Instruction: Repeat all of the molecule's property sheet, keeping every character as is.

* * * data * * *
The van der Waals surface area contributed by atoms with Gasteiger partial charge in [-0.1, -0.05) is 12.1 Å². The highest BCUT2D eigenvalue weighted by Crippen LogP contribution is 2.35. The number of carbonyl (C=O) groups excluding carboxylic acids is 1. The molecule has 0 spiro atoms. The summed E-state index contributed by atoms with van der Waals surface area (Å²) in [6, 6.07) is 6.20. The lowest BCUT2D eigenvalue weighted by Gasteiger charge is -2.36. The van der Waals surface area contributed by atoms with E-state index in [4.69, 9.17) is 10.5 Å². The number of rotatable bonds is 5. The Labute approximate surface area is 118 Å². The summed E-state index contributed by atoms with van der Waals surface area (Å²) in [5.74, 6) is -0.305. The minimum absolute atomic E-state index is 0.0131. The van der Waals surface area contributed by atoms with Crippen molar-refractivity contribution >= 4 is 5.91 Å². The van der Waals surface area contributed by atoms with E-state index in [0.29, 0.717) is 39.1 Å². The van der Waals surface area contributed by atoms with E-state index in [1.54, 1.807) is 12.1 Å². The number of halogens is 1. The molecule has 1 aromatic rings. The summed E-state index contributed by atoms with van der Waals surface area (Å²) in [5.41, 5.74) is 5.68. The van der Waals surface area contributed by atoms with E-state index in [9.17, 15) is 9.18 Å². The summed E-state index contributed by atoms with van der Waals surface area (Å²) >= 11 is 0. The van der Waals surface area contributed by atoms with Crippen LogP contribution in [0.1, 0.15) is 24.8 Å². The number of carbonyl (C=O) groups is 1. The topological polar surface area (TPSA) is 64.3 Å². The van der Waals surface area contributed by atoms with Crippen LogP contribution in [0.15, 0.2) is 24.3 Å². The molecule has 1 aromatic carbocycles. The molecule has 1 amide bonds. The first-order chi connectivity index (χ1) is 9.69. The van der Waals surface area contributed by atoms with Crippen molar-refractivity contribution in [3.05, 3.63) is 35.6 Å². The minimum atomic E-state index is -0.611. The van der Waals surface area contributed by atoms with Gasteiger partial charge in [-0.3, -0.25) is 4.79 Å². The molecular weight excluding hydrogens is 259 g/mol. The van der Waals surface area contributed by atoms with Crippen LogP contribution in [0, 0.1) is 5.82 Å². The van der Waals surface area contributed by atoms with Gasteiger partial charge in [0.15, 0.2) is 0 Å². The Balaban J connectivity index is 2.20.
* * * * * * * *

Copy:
The van der Waals surface area contributed by atoms with Gasteiger partial charge in [-0.1, -0.05) is 12.1 Å². The highest BCUT2D eigenvalue weighted by Crippen LogP contribution is 2.35. The number of carbonyl (C=O) groups excluding carboxylic acids is 1. The molecule has 0 spiro atoms. The summed E-state index contributed by atoms with van der Waals surface area (Å²) in [6, 6.07) is 6.20. The lowest BCUT2D eigenvalue weighted by Gasteiger charge is -2.36. The van der Waals surface area contributed by atoms with E-state index in [4.69, 9.17) is 10.5 Å². The number of rotatable bonds is 5. The Labute approximate surface area is 118 Å². The summed E-state index contributed by atoms with van der Waals surface area (Å²) in [5.74, 6) is -0.305. The minimum absolute atomic E-state index is 0.0131. The van der Waals surface area contributed by atoms with Crippen molar-refractivity contribution >= 4 is 5.91 Å². The van der Waals surface area contributed by atoms with E-state index in [0.29, 0.717) is 39.1 Å². The van der Waals surface area contributed by atoms with E-state index in [1.54, 1.807) is 12.1 Å². The number of halogens is 1. The molecule has 1 aromatic rings. The summed E-state index contributed by atoms with van der Waals surface area (Å²) in [5.41, 5.74) is 5.68. The van der Waals surface area contributed by atoms with E-state index in [9.17, 15) is 9.18 Å². The summed E-state index contributed by atoms with van der Waals surface area (Å²) >= 11 is 0. The van der Waals surface area contributed by atoms with Crippen LogP contribution in [0.1, 0.15) is 24.8 Å². The number of carbonyl (C=O) groups is 1. The topological polar surface area (TPSA) is 64.3 Å². The van der Waals surface area contributed by atoms with Crippen LogP contribution in [0.15, 0.2) is 24.3 Å². The molecule has 1 aromatic carbocycles. The molecule has 1 amide bonds. The first-order chi connectivity index (χ1) is 9.69. The van der Waals surface area contributed by atoms with Crippen molar-refractivity contribution in [3.05, 3.63) is 35.6 Å². The minimum atomic E-state index is -0.611. The van der Waals surface area contributed by atoms with Gasteiger partial charge in [-0.3, -0.25) is 4.79 Å². The molecular weight excluding hydrogens is 259 g/mol. The van der Waals surface area contributed by atoms with Crippen LogP contribution in [0, 0.1) is 5.82 Å². The van der Waals surface area contributed by atoms with Gasteiger partial charge in [0.15, 0.2) is 0 Å². The Balaban J connectivity index is 2.20.